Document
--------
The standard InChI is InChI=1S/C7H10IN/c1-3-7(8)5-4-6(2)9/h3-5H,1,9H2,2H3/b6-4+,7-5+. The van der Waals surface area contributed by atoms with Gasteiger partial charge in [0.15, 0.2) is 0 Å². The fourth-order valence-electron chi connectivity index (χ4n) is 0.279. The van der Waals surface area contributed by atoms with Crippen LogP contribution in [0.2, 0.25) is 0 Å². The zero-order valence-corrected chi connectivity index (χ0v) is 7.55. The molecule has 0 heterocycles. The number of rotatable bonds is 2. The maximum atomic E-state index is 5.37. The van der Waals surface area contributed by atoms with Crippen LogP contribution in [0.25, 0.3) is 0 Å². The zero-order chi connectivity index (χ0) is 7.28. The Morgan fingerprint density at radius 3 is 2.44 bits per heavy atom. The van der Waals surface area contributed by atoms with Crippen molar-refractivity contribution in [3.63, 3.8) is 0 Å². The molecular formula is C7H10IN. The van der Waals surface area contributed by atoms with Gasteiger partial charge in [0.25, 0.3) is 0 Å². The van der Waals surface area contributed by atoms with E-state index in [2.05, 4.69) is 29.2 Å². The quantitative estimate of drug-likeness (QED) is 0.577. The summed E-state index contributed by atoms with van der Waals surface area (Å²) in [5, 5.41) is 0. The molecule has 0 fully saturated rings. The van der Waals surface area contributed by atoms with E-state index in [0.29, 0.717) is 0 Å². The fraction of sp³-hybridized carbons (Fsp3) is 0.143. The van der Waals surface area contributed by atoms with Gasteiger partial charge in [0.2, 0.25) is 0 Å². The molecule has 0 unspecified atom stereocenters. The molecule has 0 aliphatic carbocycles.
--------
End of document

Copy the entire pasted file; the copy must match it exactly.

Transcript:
The standard InChI is InChI=1S/C7H10IN/c1-3-7(8)5-4-6(2)9/h3-5H,1,9H2,2H3/b6-4+,7-5+. The van der Waals surface area contributed by atoms with Gasteiger partial charge in [0.15, 0.2) is 0 Å². The fourth-order valence-electron chi connectivity index (χ4n) is 0.279. The van der Waals surface area contributed by atoms with Crippen LogP contribution in [0.2, 0.25) is 0 Å². The zero-order valence-corrected chi connectivity index (χ0v) is 7.55. The molecule has 0 heterocycles. The number of rotatable bonds is 2. The maximum atomic E-state index is 5.37. The van der Waals surface area contributed by atoms with Crippen LogP contribution in [0.25, 0.3) is 0 Å². The zero-order chi connectivity index (χ0) is 7.28. The Morgan fingerprint density at radius 3 is 2.44 bits per heavy atom. The van der Waals surface area contributed by atoms with Crippen molar-refractivity contribution in [3.63, 3.8) is 0 Å². The molecular formula is C7H10IN. The van der Waals surface area contributed by atoms with Gasteiger partial charge in [0.25, 0.3) is 0 Å². The van der Waals surface area contributed by atoms with E-state index in [2.05, 4.69) is 29.2 Å². The quantitative estimate of drug-likeness (QED) is 0.577. The summed E-state index contributed by atoms with van der Waals surface area (Å²) in [5, 5.41) is 0. The molecule has 0 fully saturated rings. The van der Waals surface area contributed by atoms with E-state index in [0.29, 0.717) is 0 Å². The fraction of sp³-hybridized carbons (Fsp3) is 0.143. The van der Waals surface area contributed by atoms with Gasteiger partial charge in [0.2, 0.25) is 0 Å². The molecule has 0 unspecified atom stereocenters. The molecule has 0 aliphatic carbocycles.